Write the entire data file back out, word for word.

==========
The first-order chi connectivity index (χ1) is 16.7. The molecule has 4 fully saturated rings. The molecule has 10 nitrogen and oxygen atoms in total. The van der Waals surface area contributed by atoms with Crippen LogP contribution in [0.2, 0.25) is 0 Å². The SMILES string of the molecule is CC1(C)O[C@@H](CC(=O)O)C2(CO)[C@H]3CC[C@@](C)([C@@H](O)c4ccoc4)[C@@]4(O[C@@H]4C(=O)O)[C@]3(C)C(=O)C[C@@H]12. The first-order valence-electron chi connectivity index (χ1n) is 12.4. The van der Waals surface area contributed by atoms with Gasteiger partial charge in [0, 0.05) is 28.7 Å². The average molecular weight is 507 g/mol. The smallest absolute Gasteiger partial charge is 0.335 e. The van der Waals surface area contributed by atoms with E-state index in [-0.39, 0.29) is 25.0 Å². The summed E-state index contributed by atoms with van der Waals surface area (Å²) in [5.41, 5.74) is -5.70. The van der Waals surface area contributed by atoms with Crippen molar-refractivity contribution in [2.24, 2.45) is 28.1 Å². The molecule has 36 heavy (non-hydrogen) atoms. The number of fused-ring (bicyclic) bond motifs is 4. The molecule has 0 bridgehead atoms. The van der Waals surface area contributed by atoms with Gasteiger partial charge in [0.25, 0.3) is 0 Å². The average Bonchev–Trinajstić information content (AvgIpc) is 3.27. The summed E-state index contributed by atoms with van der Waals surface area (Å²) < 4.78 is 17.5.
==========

The first-order chi connectivity index (χ1) is 16.7. The molecule has 4 fully saturated rings. The molecule has 10 nitrogen and oxygen atoms in total. The van der Waals surface area contributed by atoms with Crippen LogP contribution in [0.2, 0.25) is 0 Å². The SMILES string of the molecule is CC1(C)O[C@@H](CC(=O)O)C2(CO)[C@H]3CC[C@@](C)([C@@H](O)c4ccoc4)[C@@]4(O[C@@H]4C(=O)O)[C@]3(C)C(=O)C[C@@H]12. The first-order valence-electron chi connectivity index (χ1n) is 12.4. The van der Waals surface area contributed by atoms with Gasteiger partial charge in [0, 0.05) is 28.7 Å². The average molecular weight is 507 g/mol. The smallest absolute Gasteiger partial charge is 0.335 e. The van der Waals surface area contributed by atoms with E-state index in [-0.39, 0.29) is 25.0 Å². The summed E-state index contributed by atoms with van der Waals surface area (Å²) in [5.41, 5.74) is -5.70. The van der Waals surface area contributed by atoms with Crippen molar-refractivity contribution in [2.24, 2.45) is 28.1 Å². The molecule has 36 heavy (non-hydrogen) atoms. The number of fused-ring (bicyclic) bond motifs is 4. The molecule has 0 bridgehead atoms. The van der Waals surface area contributed by atoms with Gasteiger partial charge in [0.25, 0.3) is 0 Å². The average Bonchev–Trinajstić information content (AvgIpc) is 3.27. The summed E-state index contributed by atoms with van der Waals surface area (Å²) < 4.78 is 17.5.